Latest news

  • Sleep patterns may contribute to poor heart health

    While most of us know a good night’s sleep is important for our health, a new study has pinpointed why it also could be crucial for maintaining a healthy heart. A study by Dr Morag Young, and students Elizabeth Fletcher and Monica Kanki, shows how changes in our heart’s circadian clock, as might occur with…  Read more

  • One-two punch could knock out rare ovarian cancer

    A double-barrelled, non-surgical method to treat a rare type of ovarian cancer may provide hope for many patients. Granulosa cell tumours of the ovary are slow growing but have a high rate of recurrence and available treatments are nearly always unsuccessful. Once treated surgically, patients need to be monitored throughout their life and there are…  Read more

  • More than 100 new gut bacteria discovered in human microbiome

    Scientists working on the gut microbiome have discovered and isolated more than 100 completely new species of bacteria from healthy people’s intestines. The discovery will support the development of new diagnostics and treatments for diseases such as gastrointestinal disorders, infections and immune conditions. The study from the Hudson Institute of Medical Research and Monash University,…  Read more

  • Collaborative grants awarded after speed-networking

    Two grants of $10,000 each were awarded to Dr Jemma Evans and Dr Nicole Kellow (SCS; Nutrition, Dietetics and Food); and Dr Courtney McDonald and Dr Shu Wen Wen (SCS; Centre for Inflammatory Diseases). Organised by Hudson Institute and School of Clinical Sciences ECR committees, the initiative encourages early career researchers from across the MHTP…  Read more

  • Prestigious grant for cardiovascular research

    Dr Jun Yang has been awarded a prestigious $100,000 research grant from the Rebecca L Cooper Medical Research Foundation to find out more about how aldosterone might cause cardiovascular disease. Aldosterone is an important hormone in our body, but if produced in excess it can cause high blood pressure, stroke and heart attack. While it’s…  Read more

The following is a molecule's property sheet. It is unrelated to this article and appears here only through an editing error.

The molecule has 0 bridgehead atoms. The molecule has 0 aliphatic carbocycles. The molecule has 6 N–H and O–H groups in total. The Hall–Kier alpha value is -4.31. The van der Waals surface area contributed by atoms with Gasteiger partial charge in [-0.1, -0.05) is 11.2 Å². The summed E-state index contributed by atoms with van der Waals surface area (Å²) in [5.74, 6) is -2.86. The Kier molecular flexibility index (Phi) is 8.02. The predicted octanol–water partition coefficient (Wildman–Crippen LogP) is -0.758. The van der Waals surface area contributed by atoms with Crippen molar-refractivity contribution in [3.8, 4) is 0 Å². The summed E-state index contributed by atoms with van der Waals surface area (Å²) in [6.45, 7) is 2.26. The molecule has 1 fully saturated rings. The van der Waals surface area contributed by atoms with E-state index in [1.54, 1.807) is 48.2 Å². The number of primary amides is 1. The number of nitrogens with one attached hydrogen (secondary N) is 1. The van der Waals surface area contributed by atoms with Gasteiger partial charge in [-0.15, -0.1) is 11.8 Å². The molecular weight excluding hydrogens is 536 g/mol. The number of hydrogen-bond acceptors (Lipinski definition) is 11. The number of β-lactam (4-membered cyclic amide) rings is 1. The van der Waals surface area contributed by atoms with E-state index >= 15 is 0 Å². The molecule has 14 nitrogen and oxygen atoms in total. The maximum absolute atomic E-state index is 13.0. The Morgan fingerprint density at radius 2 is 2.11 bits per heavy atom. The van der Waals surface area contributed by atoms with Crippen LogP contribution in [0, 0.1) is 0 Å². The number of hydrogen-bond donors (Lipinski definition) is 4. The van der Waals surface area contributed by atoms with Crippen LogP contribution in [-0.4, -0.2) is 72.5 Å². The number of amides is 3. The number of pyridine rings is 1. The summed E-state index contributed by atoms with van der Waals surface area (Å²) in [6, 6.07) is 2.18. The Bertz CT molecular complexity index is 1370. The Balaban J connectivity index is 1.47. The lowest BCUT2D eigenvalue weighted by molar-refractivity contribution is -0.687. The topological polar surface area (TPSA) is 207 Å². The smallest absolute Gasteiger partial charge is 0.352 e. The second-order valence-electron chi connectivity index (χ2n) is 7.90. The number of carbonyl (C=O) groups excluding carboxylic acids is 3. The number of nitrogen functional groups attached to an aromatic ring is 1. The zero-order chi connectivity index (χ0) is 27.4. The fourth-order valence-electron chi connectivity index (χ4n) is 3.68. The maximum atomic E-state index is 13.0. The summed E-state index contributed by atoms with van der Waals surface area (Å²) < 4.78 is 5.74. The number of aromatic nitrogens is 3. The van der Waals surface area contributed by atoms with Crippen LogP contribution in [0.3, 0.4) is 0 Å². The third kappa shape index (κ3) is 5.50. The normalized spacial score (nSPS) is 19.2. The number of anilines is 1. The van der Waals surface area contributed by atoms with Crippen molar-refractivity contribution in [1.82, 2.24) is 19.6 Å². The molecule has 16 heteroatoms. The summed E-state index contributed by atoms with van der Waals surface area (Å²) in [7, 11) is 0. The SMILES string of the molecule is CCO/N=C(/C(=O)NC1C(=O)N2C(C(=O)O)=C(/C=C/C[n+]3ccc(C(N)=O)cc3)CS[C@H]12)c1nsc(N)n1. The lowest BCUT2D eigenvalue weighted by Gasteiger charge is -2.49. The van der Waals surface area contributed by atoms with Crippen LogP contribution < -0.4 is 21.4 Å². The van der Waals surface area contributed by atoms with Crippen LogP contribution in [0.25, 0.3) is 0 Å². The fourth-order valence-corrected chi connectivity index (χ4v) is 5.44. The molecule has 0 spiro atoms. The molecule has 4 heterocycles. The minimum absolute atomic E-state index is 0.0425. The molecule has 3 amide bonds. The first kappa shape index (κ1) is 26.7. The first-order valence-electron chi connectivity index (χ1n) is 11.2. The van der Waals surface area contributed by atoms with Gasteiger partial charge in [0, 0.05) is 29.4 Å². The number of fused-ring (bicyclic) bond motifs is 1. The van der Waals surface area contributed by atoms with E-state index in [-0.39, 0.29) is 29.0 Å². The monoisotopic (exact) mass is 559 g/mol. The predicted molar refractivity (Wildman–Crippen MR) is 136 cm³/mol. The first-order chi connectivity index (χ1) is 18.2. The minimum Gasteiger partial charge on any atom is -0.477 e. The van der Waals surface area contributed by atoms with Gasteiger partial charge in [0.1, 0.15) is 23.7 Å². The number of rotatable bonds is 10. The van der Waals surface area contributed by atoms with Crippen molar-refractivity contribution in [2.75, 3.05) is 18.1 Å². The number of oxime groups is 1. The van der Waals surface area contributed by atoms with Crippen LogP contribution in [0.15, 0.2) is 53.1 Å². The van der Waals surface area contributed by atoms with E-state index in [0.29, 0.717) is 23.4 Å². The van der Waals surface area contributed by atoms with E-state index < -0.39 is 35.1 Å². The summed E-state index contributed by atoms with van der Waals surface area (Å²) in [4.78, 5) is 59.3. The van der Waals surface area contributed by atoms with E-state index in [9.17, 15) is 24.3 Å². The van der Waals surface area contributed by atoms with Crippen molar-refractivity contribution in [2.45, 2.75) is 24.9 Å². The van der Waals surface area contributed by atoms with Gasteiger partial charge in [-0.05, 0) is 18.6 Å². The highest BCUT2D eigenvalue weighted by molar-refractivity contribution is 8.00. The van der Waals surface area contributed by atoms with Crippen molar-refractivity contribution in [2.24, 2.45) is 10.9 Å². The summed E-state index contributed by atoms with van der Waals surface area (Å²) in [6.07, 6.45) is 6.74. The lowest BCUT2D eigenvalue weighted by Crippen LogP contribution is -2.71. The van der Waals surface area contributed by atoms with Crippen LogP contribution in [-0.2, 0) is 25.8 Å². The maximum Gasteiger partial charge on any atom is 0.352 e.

• Innovative clinical guide to help babies born with DSD

    Boy or girl? Sometimes the answer is not straightforward Differences in sex development (DSDs) are complex genetically and clinically, with potentially hundreds of different causes. DSDs can make it unclear if a newborn is a boy or girl. While some causes are mild, and decisions on potential treatment can wait until the child is older,…  Read more

  • Research uncovers clues to cause of endometriosis

    Scientists are one step closer to understanding the cause of the debilitating condition endometriosis, following the completion of a study into cells found in the lining of the womb called the endometrium. In the study, published in the journal Human Reproduction, Professor Caroline Gargett and her team sought to determine whether regenerative cells called endometrial…  Read more

  • Childhood Cancer Research Symposium: Cutting-edge science advancing childhood cancer treatment

    More than 150 leading clinicians and scientists heard from national and international experts in childhood cancer at Hudson Institute of Medical Research on Wednesday, 13 February at a highly anticipated international symposium. The symposium was made possible through the generous support of our premium partner, the Children’s Cancer Foundation, along with the Isabella and Marcus…  Read more

  • Natural mesh provides hope for pelvic organ prolapse

    A safer and more effective treatment for women with pelvic organ prolapse (POP) may be on the horizon, thanks to a new technique that uses a woman’s own stem cells to boost the effectiveness of a degradable mesh. A study published in Biomacromolecules, led by Dr Shayanti Mukherjee, shows how a degradable mesh, made from…  Read more

  • Almost 2000 unknown bacteria discovered in the human gut

    Leading microbiome expert, Dr Sam Forster, in collaboration with researchers at EMBL’s European Bioinformatics Institute and the Wellcome Sanger Institute (UK) have identified almost 2000 bacterial species living in the human gut. The species are yet to be cultured in the lab. The team used a range of computational methods to analyse samples for individuals…  Read more